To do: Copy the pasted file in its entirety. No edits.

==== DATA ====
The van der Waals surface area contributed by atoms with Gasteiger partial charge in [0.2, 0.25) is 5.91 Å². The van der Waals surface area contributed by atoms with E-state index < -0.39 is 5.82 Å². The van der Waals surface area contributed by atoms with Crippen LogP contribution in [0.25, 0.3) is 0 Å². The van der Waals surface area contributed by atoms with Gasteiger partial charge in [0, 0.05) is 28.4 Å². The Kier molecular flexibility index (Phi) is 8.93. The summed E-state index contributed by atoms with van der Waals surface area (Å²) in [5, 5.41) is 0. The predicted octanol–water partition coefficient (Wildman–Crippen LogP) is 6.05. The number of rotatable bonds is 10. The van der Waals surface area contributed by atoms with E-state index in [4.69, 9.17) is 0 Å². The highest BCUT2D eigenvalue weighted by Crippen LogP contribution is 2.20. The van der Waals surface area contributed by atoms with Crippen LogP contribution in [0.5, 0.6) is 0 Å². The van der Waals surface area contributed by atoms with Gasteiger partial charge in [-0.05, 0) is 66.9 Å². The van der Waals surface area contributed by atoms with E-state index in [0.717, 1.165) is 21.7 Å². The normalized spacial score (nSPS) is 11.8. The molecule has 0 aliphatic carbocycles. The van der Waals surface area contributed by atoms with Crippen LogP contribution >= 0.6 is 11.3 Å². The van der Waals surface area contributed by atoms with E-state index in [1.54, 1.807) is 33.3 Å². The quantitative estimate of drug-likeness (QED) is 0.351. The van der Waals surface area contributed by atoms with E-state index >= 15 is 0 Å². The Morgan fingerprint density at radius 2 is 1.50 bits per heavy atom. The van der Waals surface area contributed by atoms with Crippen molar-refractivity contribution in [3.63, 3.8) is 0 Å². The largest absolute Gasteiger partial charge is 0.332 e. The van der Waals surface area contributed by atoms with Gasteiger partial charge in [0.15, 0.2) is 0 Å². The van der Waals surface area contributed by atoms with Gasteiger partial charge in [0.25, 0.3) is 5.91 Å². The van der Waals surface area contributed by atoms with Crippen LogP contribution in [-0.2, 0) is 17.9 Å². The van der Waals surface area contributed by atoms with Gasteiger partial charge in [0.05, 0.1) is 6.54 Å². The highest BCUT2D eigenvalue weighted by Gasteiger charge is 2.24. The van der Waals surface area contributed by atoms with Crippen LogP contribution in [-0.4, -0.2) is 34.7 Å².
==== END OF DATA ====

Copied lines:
The van der Waals surface area contributed by atoms with Gasteiger partial charge in [0.2, 0.25) is 5.91 Å². The van der Waals surface area contributed by atoms with E-state index < -0.39 is 5.82 Å². The van der Waals surface area contributed by atoms with Crippen LogP contribution in [0.25, 0.3) is 0 Å². The van der Waals surface area contributed by atoms with Gasteiger partial charge in [0, 0.05) is 28.4 Å². The Kier molecular flexibility index (Phi) is 8.93. The summed E-state index contributed by atoms with van der Waals surface area (Å²) in [5, 5.41) is 0. The predicted octanol–water partition coefficient (Wildman–Crippen LogP) is 6.05. The number of rotatable bonds is 10. The van der Waals surface area contributed by atoms with E-state index in [4.69, 9.17) is 0 Å². The highest BCUT2D eigenvalue weighted by Crippen LogP contribution is 2.20. The van der Waals surface area contributed by atoms with Crippen LogP contribution in [0.5, 0.6) is 0 Å². The van der Waals surface area contributed by atoms with Gasteiger partial charge in [-0.05, 0) is 66.9 Å². The van der Waals surface area contributed by atoms with E-state index in [0.717, 1.165) is 21.7 Å². The normalized spacial score (nSPS) is 11.8. The molecule has 0 aliphatic carbocycles. The van der Waals surface area contributed by atoms with Crippen LogP contribution >= 0.6 is 11.3 Å². The van der Waals surface area contributed by atoms with E-state index in [1.54, 1.807) is 33.3 Å². The quantitative estimate of drug-likeness (QED) is 0.351. The van der Waals surface area contributed by atoms with E-state index >= 15 is 0 Å². The Morgan fingerprint density at radius 2 is 1.50 bits per heavy atom. The van der Waals surface area contributed by atoms with Crippen molar-refractivity contribution in [3.63, 3.8) is 0 Å². The largest absolute Gasteiger partial charge is 0.332 e. The van der Waals surface area contributed by atoms with Gasteiger partial charge in [0.15, 0.2) is 0 Å². The van der Waals surface area contributed by atoms with Gasteiger partial charge in [0.25, 0.3) is 5.91 Å². The van der Waals surface area contributed by atoms with Crippen LogP contribution in [-0.2, 0) is 17.9 Å². The van der Waals surface area contributed by atoms with Gasteiger partial charge in [0.05, 0.1) is 6.54 Å². The highest BCUT2D eigenvalue weighted by Gasteiger charge is 2.24. The van der Waals surface area contributed by atoms with Crippen LogP contribution in [-0.4, -0.2) is 34.7 Å².